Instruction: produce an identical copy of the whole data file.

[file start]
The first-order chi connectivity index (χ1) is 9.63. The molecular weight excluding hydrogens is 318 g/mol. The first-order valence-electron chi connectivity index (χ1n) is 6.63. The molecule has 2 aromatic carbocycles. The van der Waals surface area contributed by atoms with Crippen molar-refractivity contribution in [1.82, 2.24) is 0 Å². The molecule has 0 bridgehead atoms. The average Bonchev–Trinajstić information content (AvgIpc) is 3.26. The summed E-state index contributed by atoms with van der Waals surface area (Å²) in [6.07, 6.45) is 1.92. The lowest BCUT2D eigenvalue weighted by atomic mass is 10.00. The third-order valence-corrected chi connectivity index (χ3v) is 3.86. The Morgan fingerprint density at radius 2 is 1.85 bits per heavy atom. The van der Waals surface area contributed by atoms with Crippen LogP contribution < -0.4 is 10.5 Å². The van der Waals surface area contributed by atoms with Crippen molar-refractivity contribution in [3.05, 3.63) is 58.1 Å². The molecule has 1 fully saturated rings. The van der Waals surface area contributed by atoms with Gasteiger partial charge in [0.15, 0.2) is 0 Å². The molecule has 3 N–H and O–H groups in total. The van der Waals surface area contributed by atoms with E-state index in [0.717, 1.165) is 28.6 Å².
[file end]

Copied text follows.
The first-order chi connectivity index (χ1) is 9.63. The molecular weight excluding hydrogens is 318 g/mol. The first-order valence-electron chi connectivity index (χ1n) is 6.63. The molecule has 2 aromatic carbocycles. The van der Waals surface area contributed by atoms with Crippen molar-refractivity contribution in [1.82, 2.24) is 0 Å². The molecule has 0 bridgehead atoms. The average Bonchev–Trinajstić information content (AvgIpc) is 3.26. The summed E-state index contributed by atoms with van der Waals surface area (Å²) in [6.07, 6.45) is 1.92. The lowest BCUT2D eigenvalue weighted by atomic mass is 10.00. The third-order valence-corrected chi connectivity index (χ3v) is 3.86. The Morgan fingerprint density at radius 2 is 1.85 bits per heavy atom. The van der Waals surface area contributed by atoms with Crippen LogP contribution < -0.4 is 10.5 Å². The van der Waals surface area contributed by atoms with Crippen molar-refractivity contribution in [3.05, 3.63) is 58.1 Å². The molecule has 1 fully saturated rings. The van der Waals surface area contributed by atoms with Gasteiger partial charge in [0.15, 0.2) is 0 Å². The molecule has 3 N–H and O–H groups in total. The van der Waals surface area contributed by atoms with E-state index in [0.717, 1.165) is 28.6 Å².